Death For Sale

There’s a solid chance that you haven’t heard of most of these movies. Yet they exist – out there somewhere as a thorn in the side of movie fans trying to see as much as possible. Nuggets of potential waiting to be picked up from the movie orphanage by a distributor and given a warm home with cup holders in every seat. The European Film Market is fascinating for that reason and for the way people attend it. Tickets this year were around $600, but that’s a reasonable price for companies sending representatives trying to find the next moneymaker for their company or the hot movie to bring to their festival. That means screenings come complete with people on cell phones and unimpressed buyers walking out after ten minutes to hustle next door to see if the other movie playing has any promise to it. It’s a bizarre way to watch movies, but it makes a kind of sense given the massive size of the movie list compared to the tiny amount of time to see everything. There were upwards of 675 movies in the EFM this year, all of them with their own selling points. Here are the 87 most interesting-sounding with descriptions found in the official catalog. For the most part, I haven’t seen these movies (and didn’t even know about many of them until the Berlin Film Festival), but they all have something going for them that should earn them a spot on your radar.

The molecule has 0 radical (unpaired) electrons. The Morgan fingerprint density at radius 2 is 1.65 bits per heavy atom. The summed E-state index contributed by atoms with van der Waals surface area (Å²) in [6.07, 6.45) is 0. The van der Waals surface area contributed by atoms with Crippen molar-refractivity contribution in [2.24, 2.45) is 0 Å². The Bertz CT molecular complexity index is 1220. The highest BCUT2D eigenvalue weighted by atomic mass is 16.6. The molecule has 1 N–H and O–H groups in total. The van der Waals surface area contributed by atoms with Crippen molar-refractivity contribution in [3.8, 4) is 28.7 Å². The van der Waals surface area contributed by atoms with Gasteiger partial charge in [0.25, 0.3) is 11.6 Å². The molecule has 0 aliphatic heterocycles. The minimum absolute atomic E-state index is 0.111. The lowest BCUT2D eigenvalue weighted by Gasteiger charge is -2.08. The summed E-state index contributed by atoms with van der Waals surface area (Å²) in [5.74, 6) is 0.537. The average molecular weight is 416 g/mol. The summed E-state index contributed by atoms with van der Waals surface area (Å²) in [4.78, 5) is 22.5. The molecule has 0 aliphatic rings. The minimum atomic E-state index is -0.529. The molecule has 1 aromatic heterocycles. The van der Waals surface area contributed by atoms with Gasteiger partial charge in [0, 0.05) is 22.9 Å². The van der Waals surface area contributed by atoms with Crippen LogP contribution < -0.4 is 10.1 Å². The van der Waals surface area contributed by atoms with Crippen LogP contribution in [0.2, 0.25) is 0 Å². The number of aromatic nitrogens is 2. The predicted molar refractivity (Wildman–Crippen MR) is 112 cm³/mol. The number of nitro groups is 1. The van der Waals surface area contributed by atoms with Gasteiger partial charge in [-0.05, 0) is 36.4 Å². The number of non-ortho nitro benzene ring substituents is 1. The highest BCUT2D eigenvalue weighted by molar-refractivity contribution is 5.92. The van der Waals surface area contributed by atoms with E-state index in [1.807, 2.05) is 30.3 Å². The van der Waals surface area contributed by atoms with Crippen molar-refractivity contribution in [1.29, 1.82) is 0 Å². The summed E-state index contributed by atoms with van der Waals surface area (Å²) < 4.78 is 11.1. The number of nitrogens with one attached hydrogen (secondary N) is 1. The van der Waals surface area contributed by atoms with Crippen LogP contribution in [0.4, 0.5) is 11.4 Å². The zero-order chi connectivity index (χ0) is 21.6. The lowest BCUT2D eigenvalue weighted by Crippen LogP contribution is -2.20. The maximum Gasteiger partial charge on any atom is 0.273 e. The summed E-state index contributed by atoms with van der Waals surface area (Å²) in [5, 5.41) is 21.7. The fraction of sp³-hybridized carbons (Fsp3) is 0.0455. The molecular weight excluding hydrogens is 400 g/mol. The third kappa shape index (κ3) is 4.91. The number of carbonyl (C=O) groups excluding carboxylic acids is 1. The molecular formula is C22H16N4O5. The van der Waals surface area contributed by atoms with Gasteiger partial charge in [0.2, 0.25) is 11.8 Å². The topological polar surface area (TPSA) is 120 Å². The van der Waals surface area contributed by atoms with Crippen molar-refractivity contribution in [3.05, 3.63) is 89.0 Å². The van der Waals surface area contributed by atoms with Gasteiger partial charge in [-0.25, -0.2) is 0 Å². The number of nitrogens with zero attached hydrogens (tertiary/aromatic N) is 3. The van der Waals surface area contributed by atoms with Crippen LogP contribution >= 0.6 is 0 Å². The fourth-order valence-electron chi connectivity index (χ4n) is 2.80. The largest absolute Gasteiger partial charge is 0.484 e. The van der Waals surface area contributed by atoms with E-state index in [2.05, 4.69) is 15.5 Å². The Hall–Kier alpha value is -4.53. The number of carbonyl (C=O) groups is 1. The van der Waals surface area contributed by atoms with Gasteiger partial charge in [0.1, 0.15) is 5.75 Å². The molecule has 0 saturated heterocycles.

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In Death For Sale, the three best friends that anyone could ever have falter under the weight of their petty crime lives and the economic reality facing twenty-somethings in Morocco. They’re lost youth, scumming their way on the streets and in the nightclubs without any kind of direction. Writer/director Fauozi Bensaïdi‘s story picks up just as the group is beginning to diverge. Malik (Fehd Benchemsi) has fallen hard for a prostitute called Dounia (Imane Elmechrafi) despite her status as forbidden fruit. The naive Soufiane (Fouad Labied) hatches a plan to steal a rich girl’s purse that has profound, unintended consequences. The hardened Allal (Mouhcine Malzi) is determined to become a big fish in the suddenly empty drug-dealing pond. Everything should work out fine, right? Like most films from the Arab world, this one deals with 1) what it means to be a man and 2) crime. Yet, even within a sea of sameness, the film has its own statements to make and its own way of making them. Most directly, with a strong visual eye and a serpentine story where chasing dreams leaves its inhabitants out of breath standing right where they started.

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